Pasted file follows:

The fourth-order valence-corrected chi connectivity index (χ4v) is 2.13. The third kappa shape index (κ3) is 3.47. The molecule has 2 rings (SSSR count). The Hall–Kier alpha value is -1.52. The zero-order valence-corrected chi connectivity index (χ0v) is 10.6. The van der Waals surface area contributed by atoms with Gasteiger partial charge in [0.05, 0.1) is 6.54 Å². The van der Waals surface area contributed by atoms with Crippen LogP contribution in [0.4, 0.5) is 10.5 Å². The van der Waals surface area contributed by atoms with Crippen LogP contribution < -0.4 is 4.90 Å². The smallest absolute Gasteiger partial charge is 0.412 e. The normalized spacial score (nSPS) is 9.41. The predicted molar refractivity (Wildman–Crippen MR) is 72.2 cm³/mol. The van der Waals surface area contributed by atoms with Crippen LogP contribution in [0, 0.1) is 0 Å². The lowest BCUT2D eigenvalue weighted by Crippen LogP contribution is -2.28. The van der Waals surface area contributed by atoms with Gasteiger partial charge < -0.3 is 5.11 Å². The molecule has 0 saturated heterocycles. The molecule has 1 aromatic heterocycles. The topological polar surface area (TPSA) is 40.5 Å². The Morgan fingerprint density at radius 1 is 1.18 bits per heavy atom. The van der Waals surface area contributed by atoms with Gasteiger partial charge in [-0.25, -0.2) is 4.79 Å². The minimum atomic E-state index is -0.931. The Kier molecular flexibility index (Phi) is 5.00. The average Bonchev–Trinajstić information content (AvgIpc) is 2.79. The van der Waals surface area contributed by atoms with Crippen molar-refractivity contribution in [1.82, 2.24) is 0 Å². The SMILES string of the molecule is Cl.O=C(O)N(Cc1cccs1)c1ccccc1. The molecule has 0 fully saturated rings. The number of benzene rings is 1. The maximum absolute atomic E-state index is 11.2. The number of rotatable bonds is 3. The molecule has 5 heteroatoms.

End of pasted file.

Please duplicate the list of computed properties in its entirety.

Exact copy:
The fourth-order valence-corrected chi connectivity index (χ4v) is 2.13. The third kappa shape index (κ3) is 3.47. The molecule has 2 rings (SSSR count). The Hall–Kier alpha value is -1.52. The zero-order valence-corrected chi connectivity index (χ0v) is 10.6. The van der Waals surface area contributed by atoms with Gasteiger partial charge in [0.05, 0.1) is 6.54 Å². The van der Waals surface area contributed by atoms with Crippen LogP contribution in [0.4, 0.5) is 10.5 Å². The van der Waals surface area contributed by atoms with Crippen LogP contribution < -0.4 is 4.90 Å². The smallest absolute Gasteiger partial charge is 0.412 e. The normalized spacial score (nSPS) is 9.41. The predicted molar refractivity (Wildman–Crippen MR) is 72.2 cm³/mol. The van der Waals surface area contributed by atoms with Crippen LogP contribution in [0, 0.1) is 0 Å². The lowest BCUT2D eigenvalue weighted by Crippen LogP contribution is -2.28. The van der Waals surface area contributed by atoms with Gasteiger partial charge < -0.3 is 5.11 Å². The molecule has 0 saturated heterocycles. The molecule has 1 aromatic heterocycles. The topological polar surface area (TPSA) is 40.5 Å². The Morgan fingerprint density at radius 1 is 1.18 bits per heavy atom. The van der Waals surface area contributed by atoms with Gasteiger partial charge in [-0.25, -0.2) is 4.79 Å². The minimum atomic E-state index is -0.931. The Kier molecular flexibility index (Phi) is 5.00. The average Bonchev–Trinajstić information content (AvgIpc) is 2.79. The van der Waals surface area contributed by atoms with Crippen molar-refractivity contribution in [1.82, 2.24) is 0 Å². The SMILES string of the molecule is Cl.O=C(O)N(Cc1cccs1)c1ccccc1. The molecule has 0 fully saturated rings. The number of benzene rings is 1. The maximum absolute atomic E-state index is 11.2. The number of rotatable bonds is 3. The molecule has 5 heteroatoms.